Voile Noir (Class of 2012 production) is officially in competition for a 2013 VES Awards within the ‘student project’ category. The prestigious VES Awards ceremony, considered the Oscars of the special effects world, will occur on February 5th in Los Angeles.
The film’s directors: Michael Balthazart, Raphaël Gaudin, Clément Granjon De Lepinay and Quentin Sauvinet, graduated in June 2012 and are now working in studios in Paris, London and (soon) Australia. In the following interview, they will talk to us about their nomination and their professional careers.
You have been nominated by the VES awards in Los Angeles: Congratulations! This is a very pleasant surprise, I imagine.
Michael : I learned of the nomination through my job at The Mill. I was looking at the list of nominees in the different categories and I first came across the nomination of Guiness : Cloud created by the current Lead at The Mill (Editor’s note: ‘Commercial or Broadcast Program’ category). So, I called him to congratulate him. We continued looking at the long list of nominees together and finally I discovered that Voile Noir was listed under the student category. It was a real surprise! Then, the Lead, followed by a few other colleagues, congratulated me. Seeing Voile Noir written on this immense list was truly gratifying. Based on the level of the competition, the actual award is far from being won, but the nomination alone is a real reward.
Raphaël : I learned of the nomination while I was at work at MPC. A Production Coordinator asked me if I had worked on Voile Noir. I said, ‘Yes.’ and she congratulated me for the VES nomination. This is how I realized we had been nominated. Several colleagues and supervisors from my department also came to congratulate me. It was extremely satisfying. I had no idea such a surprise would be waiting for me when I woke up and left for work that morning!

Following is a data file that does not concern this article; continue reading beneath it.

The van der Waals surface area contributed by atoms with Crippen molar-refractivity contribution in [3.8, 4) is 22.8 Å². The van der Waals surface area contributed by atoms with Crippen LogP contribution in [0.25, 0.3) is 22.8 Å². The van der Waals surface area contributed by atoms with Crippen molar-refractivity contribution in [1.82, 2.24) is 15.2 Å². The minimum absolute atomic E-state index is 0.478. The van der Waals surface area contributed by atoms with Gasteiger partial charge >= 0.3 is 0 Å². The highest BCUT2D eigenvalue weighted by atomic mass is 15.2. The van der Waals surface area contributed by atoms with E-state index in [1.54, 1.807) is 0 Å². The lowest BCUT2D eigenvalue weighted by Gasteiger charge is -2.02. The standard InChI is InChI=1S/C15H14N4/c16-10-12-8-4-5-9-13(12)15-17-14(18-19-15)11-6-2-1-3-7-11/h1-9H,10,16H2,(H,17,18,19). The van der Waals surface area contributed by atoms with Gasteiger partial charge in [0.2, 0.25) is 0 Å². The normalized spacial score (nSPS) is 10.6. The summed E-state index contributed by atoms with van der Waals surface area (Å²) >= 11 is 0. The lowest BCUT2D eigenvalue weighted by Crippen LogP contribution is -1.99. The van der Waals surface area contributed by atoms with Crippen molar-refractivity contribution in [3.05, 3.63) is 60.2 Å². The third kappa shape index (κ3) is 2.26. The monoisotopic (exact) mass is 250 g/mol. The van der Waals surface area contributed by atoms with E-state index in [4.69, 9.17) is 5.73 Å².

Clément : Seeing our names among the four other student films nominated for the VES awards was a real treat. There are so many student films created each year; obtaining an international nomination is very encouraging and proves that the film really pleased the professionals in our field.
Quentin : Our VES nomination is a very gratifying and unexpected distinction. We never thought we would get it, so this is an extreme pleasure. As students, we dreamed of having our work recognized and promoted in this way.
Voile Noir was diffused during the 2012 graduation jury. Did this film have any influence on the beginning of your career?
Michael : Voile Noir definitely had an influence on my career. The film was deeply appreciated by The Mill, which was looking for a CG Generalist at that moment. My profile corresponded to their other needs as well, so they contacted me directly after the jury and offered me a job which I immediately accepted. I have always followed the work of this company so I couldn’t have hoped for more than to begin my career there! The online publication of Voile Noir didn’t stir up a lot of interest, at least not more than the other special effects films that were released around the same time. The subject that we deal with in this film speaks to a rather limited audience, so we weren’t very surprised. However, Voile Noir did help us find jobs and make our entrance into this professional world which, for me, is the most important thing.